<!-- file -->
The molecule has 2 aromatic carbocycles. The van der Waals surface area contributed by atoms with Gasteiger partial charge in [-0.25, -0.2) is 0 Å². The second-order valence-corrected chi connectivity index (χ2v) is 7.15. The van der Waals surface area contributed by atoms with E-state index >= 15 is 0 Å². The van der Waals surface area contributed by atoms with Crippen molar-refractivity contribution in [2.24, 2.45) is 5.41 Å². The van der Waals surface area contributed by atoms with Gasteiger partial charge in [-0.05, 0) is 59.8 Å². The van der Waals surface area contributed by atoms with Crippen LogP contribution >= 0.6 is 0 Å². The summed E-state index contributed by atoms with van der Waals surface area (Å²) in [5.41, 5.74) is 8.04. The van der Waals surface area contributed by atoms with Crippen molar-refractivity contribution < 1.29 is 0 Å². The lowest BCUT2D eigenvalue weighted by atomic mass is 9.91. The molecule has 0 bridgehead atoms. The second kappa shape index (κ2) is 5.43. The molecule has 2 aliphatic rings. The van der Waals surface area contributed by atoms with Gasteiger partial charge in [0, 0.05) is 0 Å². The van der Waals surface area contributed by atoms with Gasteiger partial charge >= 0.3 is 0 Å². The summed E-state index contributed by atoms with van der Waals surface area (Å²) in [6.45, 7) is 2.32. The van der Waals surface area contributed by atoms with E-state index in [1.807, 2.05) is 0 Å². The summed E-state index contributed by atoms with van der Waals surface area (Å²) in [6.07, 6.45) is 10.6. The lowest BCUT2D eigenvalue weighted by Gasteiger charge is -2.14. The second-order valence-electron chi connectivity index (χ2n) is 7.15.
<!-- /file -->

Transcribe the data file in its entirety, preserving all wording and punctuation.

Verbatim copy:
The molecule has 2 aromatic carbocycles. The van der Waals surface area contributed by atoms with Gasteiger partial charge in [-0.25, -0.2) is 0 Å². The second-order valence-corrected chi connectivity index (χ2v) is 7.15. The van der Waals surface area contributed by atoms with E-state index >= 15 is 0 Å². The van der Waals surface area contributed by atoms with Crippen molar-refractivity contribution in [2.24, 2.45) is 5.41 Å². The van der Waals surface area contributed by atoms with Gasteiger partial charge in [-0.05, 0) is 59.8 Å². The van der Waals surface area contributed by atoms with Crippen LogP contribution >= 0.6 is 0 Å². The summed E-state index contributed by atoms with van der Waals surface area (Å²) in [5.41, 5.74) is 8.04. The van der Waals surface area contributed by atoms with Crippen molar-refractivity contribution < 1.29 is 0 Å². The lowest BCUT2D eigenvalue weighted by atomic mass is 9.91. The molecule has 0 bridgehead atoms. The second kappa shape index (κ2) is 5.43. The molecule has 2 aliphatic rings. The van der Waals surface area contributed by atoms with Gasteiger partial charge in [0, 0.05) is 0 Å². The van der Waals surface area contributed by atoms with Gasteiger partial charge >= 0.3 is 0 Å². The summed E-state index contributed by atoms with van der Waals surface area (Å²) in [6.45, 7) is 2.32. The van der Waals surface area contributed by atoms with E-state index in [1.807, 2.05) is 0 Å². The summed E-state index contributed by atoms with van der Waals surface area (Å²) in [6.07, 6.45) is 10.6. The lowest BCUT2D eigenvalue weighted by Gasteiger charge is -2.14. The second-order valence-electron chi connectivity index (χ2n) is 7.15.